In the foyer of the Midwest Grape & Wine Conference, to the right of the registration desk, there was a large, white vehicle that looked to me like an ambulance. It was ready for action with its back door open and I could see a man inside, who I assumed was a medic, probably checking heart monitors and other instruments. I know health care in this country is expensive and problematic so I thought to myself, “This is great! At least this conference is concerned about peoples’ health – they even have an ambulance standing by in case people get a bit too excited about the free bar.” I realized my mistaken assumption a bit later when Danene Beedle from Missouri Wines told me that the vehicle I’d seen in the foyer was in fact a brand new, mobile bottling trailer belonging to Old Woolam Custom Bottling – the first bottling operation of its kind in Missouri.
Brent Baker, the man inside the vehicle, turned out to be the head bottler (rather than a medic). He said their service is for wineries that don’t have their own bottling machinery. “We can run about 1200 bottles an hour and that is filling, corking, capsuling and labeling. So we have empty bottles after the rinse go into the machine, they get filled and when they come out they’re complete and ready to sell.” Brent says their operation can save winery owners a lot of time. “When you’ve got to bottle, you can spend a full day doing 150 to 200 cases by hand, when we can do about 600 in a day”, he says, “and so they can focus more on perfecting the craft of making wine, going out and doing sales and marketing and self-distribution.”
Brent’s business is a Missouri first, but he said mobile bottling is widespread across Europe, Australia, New Zealand and also California, where there are about 100 mobile bottlers and many of the wineries, even the larger ones, prefer this method to either having their own machinery or sending their grape juice away to be bottled. “Mobile bottling is very big in California, Washington, Oregon and becoming very big in Virginia, New York and Texas”, he says. “It’s becoming a really big thing because the cost factor of buying a fully automated bottling line is cost prohibitive and, in a lot of cases, you may only run it two weeks out of the year. They can be anything from $50,000 to several hundred thousand to install.” It’s also quicker than sending the grape juice away to be bottled and ensures it gets into bottles as quickly as possible. “It’s very high quality, the fill height is perfect, the cork depth is perfect every time, the label, it just makes a really professional product,” adds Brent.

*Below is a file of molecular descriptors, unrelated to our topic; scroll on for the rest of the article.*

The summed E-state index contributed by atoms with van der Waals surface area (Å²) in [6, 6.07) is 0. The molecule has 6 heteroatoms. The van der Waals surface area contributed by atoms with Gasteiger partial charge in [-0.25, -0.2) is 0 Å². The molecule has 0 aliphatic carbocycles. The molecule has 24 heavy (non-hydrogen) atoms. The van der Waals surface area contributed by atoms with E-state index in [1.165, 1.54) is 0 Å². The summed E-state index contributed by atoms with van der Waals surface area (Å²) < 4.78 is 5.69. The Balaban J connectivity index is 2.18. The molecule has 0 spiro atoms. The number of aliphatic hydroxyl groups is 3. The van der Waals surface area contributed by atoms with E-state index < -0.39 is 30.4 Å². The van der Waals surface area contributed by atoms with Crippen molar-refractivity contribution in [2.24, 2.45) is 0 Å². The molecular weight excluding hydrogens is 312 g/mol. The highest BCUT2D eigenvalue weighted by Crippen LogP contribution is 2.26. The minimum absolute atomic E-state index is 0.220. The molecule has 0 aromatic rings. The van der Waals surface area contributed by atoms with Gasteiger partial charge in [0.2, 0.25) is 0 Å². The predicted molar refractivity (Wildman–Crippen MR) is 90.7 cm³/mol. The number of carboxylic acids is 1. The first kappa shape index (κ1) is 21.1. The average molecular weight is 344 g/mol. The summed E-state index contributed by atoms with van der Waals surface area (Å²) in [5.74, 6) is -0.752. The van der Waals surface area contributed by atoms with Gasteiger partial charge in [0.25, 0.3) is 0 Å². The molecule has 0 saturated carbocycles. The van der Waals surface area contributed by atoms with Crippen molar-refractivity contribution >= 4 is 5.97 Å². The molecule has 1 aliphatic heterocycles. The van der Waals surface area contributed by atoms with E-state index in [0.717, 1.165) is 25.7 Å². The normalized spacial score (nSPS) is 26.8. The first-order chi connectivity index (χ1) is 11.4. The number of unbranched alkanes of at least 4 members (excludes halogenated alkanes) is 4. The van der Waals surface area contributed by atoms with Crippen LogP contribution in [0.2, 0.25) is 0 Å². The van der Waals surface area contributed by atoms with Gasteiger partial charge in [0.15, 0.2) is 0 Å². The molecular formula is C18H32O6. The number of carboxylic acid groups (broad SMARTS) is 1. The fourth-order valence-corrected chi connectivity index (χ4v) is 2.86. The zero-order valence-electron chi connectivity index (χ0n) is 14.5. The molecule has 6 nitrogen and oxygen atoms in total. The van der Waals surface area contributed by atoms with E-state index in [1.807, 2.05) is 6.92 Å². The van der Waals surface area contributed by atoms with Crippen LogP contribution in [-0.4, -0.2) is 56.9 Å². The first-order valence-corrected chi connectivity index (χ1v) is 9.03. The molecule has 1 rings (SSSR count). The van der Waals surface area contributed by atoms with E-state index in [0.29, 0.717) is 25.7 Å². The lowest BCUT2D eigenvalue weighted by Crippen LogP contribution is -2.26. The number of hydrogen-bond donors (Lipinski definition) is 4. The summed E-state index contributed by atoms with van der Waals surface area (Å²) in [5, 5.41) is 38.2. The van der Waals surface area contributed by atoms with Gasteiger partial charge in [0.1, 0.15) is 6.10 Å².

The mobile bottling machine can even do screw caps, although Brent estimates screw cap bottles still only cap about 20% of wine bottles in the USA. As you probably know, in Australia and New Zealand screw caps, even for quality wine, are very popular and my Australian dad – who’s a big wine drinker – is a big fan of them. There’s interesting further reading on the history of the screw cap and the pros and cons versus the cork and other bottle-sealing devices here and here.
For anyone who’s had the opportunity, it’s always fun to watch a bottling process in operation: the upright bottles like soldiers clunking along, the corks being squashed in, the conveyor belts going this way and that. In this BBC News report about how climate change is effecting Spain’s wines (from my former life as a Madrid correspondent), at the end of the video there are some neat shots of the bottling operation in Penedes, Catalonia, of Miguel Torres, one of the world’s biggest winemakers. Of course, there are big bottling plants like the Torres winery and then there are much smaller mobile operations like Brent’s. Comparing the two and their difference in size and flexibility reminded me of the US Army compared to the Navy Seals, or perhaps a real train (here’s one leaving Kansas City’s Union Station) compared to a model train (here are some model train sets inside Union Station, annual event). That’s what it felt like anyway, when I contemplated the much bigger, factory style bottling operations as I stood inside Brent’s high tech, shiny, mobile bottling trailer. Here’s a video of Brent’s trailer in action.
Brent has long been connected with the art of putting alcoholic beverages into bottles. He used to own a brewery and for the last decade has worked at a number of wineries, helping them with their bottling processes, often by hand. Brent can remember being taken to Stone Hill Winery as a kid, where his parents’ friends, Jim and Betty Held, were renovating the buildings and reviving what is now one of Missouri’s most respected wineries. It could help explain why he’s a patriot for Missouri wines. “There’s always been good wine in Missouri,” he says. “The thing about the Missouri wine industry is that sometimes it gets poo pooed by California and other states, but we’ve got some very good varietals in Missouri and a lot of really good winemakers who are trying different things – even pumpkin wines. Kansas is growing, Iowa’s growing, Illinois is growing, Arkansas, Oklahoma, Kentucky. It’s pretty amazing what we’re doing here in Middle America.” And Brent’s mobile bottling trailer is ready to help things along.
The author, Danny, is an Australian gun for hire who’s just moved to the Midwest from Spain via San Francisco. Apart from being a wine lover, he’s a former BBC News reporter and a history documentary maker. If you need videos for your website to tell the unique stories about you and your winery, its people and history, highlighting your quality wines and awards, please get in touch. Or if your winery’s website or blog is languishing without any content, and needs articles or blog entries, also get in touch. I can also set up your internet social media for you, from websites to Twitter. Email firstname.lastname@example.org or call 816 863 2496